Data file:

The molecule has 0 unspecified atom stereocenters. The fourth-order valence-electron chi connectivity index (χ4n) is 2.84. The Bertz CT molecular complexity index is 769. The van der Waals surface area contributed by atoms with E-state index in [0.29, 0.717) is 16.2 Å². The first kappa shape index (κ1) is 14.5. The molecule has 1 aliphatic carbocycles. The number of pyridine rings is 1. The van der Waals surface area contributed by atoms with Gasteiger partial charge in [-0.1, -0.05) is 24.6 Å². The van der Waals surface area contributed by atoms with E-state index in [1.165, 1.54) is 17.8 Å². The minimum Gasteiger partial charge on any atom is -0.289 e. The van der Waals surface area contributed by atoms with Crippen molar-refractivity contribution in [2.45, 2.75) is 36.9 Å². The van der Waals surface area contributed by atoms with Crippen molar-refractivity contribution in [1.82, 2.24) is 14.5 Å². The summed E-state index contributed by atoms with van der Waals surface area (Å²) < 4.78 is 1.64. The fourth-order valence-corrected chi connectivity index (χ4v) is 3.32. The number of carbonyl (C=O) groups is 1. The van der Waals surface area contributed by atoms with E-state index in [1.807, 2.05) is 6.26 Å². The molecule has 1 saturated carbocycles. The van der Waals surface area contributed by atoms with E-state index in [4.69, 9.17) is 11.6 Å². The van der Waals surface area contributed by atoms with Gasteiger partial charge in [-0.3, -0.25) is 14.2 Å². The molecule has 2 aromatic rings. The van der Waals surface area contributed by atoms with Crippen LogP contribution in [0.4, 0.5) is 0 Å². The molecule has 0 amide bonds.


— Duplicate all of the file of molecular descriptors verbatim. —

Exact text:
The molecule has 0 unspecified atom stereocenters. The fourth-order valence-electron chi connectivity index (χ4n) is 2.84. The Bertz CT molecular complexity index is 769. The van der Waals surface area contributed by atoms with E-state index in [0.29, 0.717) is 16.2 Å². The first kappa shape index (κ1) is 14.5. The molecule has 1 aliphatic carbocycles. The number of pyridine rings is 1. The van der Waals surface area contributed by atoms with Gasteiger partial charge in [-0.1, -0.05) is 24.6 Å². The van der Waals surface area contributed by atoms with E-state index in [1.165, 1.54) is 17.8 Å². The minimum Gasteiger partial charge on any atom is -0.289 e. The van der Waals surface area contributed by atoms with Crippen molar-refractivity contribution in [2.45, 2.75) is 36.9 Å². The van der Waals surface area contributed by atoms with Crippen molar-refractivity contribution in [1.82, 2.24) is 14.5 Å². The summed E-state index contributed by atoms with van der Waals surface area (Å²) < 4.78 is 1.64. The fourth-order valence-corrected chi connectivity index (χ4v) is 3.32. The number of carbonyl (C=O) groups is 1. The van der Waals surface area contributed by atoms with E-state index in [1.807, 2.05) is 6.26 Å². The molecule has 1 saturated carbocycles. The van der Waals surface area contributed by atoms with E-state index in [4.69, 9.17) is 11.6 Å². The van der Waals surface area contributed by atoms with Gasteiger partial charge in [-0.3, -0.25) is 14.2 Å². The molecule has 2 aromatic rings. The van der Waals surface area contributed by atoms with Crippen LogP contribution in [0.4, 0.5) is 0 Å². The molecule has 0 amide bonds.